We all know that mindfulness is a great tool to calm that awful mind chatter, improve concentration, focus, manage anxiety and help reduce stress. Research has shown that mindfulness influences parts of the brain that are directly related to emotional regulation and relaxation.
As mindfulness is becoming increasingly popular, there are more and more fantastic apps, resources, books and online material popping up encouraging and teaching people to practice mindfulness.
Like me, many of my clients describe difficulty practising mindfulness as they find it difficult to simply sit still. Rather than giving up and saying “mindfulness isn’t for me”, there are other active ways that you can practice it.
Put on your runners and head outside. Anywhere will do. While you’re walking, try to engage all senses as best as possible. If you close your eyes, what can you hear? What can you smell? Feel? Pay attention to your breath – as your walking do you notice your breath quicken? Try to keep yourself grounded and focused in the present. Feel the pressure of your feet as it makes contact with the pavement. Notice the process of putting one foot infront of the other. If you feel your mind wandering, gently bring it back to walking.
Another activity is if you head to a park or grassed area, and take your shoes off. Repeat the same activity as above but try to feel the grass beneath your feet, between your toes. Does it feel different walking on the grass than it does on the pavement?
What was everyone’s favourite activity as a kid? Colouring! Maybe there was something to that activity we all loved to do as children. Grab a colouring book and some pencils and start colouring. Stare at the page and focus on your breath. Notice how it feels. Where does your breath start and stop? How quickly are you breathing? Pay attention to the scratching of the pencil on the paper. Can you smell the pencils? Focus on the pattern infront of you. Try as best as you can to eliminate all judgement. You don’t need to keep within the lines. You don’t have to colour things as you think they “should” be coloured. Engage fully in the process of colouring and enjoy.
Let’s face it, not many people enjoy cleaning. However, it is an opportunity to practise your mindfulness skills! If you find it difficult to sit still, attempt to bring a mindful attitude to your chore list. Whether it be vacuuming, doing laundry or washing dishes, pay attention to how it feels as you’re completing the task. When you notice your thoughts wandering, actively bring your attention back to the present.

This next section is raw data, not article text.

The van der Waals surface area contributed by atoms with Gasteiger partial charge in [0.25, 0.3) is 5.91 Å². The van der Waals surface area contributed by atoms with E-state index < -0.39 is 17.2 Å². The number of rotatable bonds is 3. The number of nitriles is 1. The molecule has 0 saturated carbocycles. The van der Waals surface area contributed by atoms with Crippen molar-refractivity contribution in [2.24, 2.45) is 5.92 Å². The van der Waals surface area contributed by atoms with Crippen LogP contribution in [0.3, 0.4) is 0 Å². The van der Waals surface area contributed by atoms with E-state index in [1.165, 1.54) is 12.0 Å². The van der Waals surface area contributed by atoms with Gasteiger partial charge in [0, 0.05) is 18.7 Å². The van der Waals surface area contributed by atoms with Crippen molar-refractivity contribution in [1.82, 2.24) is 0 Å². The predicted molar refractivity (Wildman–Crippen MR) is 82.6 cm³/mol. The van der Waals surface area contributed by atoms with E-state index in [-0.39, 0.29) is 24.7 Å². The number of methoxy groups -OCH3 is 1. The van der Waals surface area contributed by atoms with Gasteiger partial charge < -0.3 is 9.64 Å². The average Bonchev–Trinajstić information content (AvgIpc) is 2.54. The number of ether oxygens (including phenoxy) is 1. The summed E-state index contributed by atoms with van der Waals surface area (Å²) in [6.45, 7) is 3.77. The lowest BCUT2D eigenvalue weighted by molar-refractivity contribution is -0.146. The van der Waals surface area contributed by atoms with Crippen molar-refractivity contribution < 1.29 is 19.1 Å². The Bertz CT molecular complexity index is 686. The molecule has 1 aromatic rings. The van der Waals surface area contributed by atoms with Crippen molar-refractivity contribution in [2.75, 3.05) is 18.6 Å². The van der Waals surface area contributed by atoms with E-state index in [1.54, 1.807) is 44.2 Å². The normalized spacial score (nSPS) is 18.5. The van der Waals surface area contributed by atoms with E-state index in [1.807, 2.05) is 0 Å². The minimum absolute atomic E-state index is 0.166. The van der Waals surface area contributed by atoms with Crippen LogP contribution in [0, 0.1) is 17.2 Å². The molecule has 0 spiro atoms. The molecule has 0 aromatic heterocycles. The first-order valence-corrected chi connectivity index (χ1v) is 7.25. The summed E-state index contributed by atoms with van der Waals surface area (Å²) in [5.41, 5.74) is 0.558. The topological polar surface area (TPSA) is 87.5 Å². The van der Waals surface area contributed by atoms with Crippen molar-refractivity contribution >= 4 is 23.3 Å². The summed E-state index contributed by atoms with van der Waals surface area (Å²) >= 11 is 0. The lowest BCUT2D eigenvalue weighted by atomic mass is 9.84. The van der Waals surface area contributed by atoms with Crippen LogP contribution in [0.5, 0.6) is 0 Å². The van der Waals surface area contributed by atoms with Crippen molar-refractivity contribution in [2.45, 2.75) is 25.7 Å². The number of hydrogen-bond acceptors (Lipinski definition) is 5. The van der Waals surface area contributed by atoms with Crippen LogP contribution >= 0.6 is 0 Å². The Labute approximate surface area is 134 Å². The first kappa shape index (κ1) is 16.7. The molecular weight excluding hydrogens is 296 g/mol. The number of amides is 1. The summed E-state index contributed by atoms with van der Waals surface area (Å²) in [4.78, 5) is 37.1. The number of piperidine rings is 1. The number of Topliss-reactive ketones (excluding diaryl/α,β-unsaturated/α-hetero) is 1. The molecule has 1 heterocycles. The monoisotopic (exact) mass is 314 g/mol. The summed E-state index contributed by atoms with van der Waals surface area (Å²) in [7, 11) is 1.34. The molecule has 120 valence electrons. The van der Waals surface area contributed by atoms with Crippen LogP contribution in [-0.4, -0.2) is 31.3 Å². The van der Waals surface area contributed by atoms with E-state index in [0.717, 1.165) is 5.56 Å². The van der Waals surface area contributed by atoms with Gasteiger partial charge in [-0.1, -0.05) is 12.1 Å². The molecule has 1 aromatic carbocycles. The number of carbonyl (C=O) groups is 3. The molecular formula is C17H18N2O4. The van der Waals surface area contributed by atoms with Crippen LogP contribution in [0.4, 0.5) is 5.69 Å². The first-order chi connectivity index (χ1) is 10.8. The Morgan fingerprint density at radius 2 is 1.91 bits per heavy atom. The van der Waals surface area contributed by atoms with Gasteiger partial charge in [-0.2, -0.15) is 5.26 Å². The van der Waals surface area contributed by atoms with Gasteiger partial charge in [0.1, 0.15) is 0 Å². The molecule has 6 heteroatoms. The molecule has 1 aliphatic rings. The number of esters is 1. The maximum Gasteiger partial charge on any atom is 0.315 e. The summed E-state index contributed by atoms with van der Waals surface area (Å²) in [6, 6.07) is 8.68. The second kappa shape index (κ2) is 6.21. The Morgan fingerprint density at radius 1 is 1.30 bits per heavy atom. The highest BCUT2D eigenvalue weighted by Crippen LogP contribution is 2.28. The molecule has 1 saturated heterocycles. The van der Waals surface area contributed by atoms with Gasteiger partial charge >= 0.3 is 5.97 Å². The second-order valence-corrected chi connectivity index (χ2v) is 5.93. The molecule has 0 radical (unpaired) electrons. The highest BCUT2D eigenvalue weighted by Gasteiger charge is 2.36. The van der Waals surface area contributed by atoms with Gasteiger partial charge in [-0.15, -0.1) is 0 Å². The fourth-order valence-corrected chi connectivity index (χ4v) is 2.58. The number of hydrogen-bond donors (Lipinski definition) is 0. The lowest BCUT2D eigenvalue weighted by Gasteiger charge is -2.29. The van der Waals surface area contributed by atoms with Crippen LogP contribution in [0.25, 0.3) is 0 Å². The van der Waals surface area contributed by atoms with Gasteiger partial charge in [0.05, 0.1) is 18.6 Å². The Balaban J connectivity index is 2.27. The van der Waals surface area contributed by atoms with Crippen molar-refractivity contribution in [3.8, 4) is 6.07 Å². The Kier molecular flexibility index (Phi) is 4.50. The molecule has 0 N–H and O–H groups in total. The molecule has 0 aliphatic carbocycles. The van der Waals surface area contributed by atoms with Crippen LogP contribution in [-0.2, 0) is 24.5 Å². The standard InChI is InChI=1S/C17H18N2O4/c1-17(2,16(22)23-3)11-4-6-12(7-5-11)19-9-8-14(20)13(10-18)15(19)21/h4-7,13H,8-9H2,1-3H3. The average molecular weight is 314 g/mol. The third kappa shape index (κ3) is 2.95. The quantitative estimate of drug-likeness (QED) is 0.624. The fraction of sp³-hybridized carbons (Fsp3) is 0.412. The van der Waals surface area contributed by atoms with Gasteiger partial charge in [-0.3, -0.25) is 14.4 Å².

As I mentioned above, a key part of mindfulness is engaging as many of the senses as you can. Music itself is therapeutic in nature, so let’s look at how you can apply mindfulness to music. Put on your favourite song and really listen to it. Pay attention to the sounds underneath the lyrics – the background noise you might not usually pay attention to. Notice the vocals, the beats and the instruments. How do they change throughout the song? Play the song again and see if there are any differences from how you would regularly hear it.
Lastly, mindfulness is often a difficult technique to practice and master. The more you set aside time to consciously engage in the activity, the easier it will become. If you find it difficult to sit still please give some of the activities above a try and see what that experience is like for you. Mindfulness is adaptable and can be applied to almost any activity. Anything can become an opportunity to practice mindfulness. Try some of the activities above or come up with your own active mindfulness ideas. Find whatever works for you!
Comment below on your experience with mindfulness and share with others what helps you!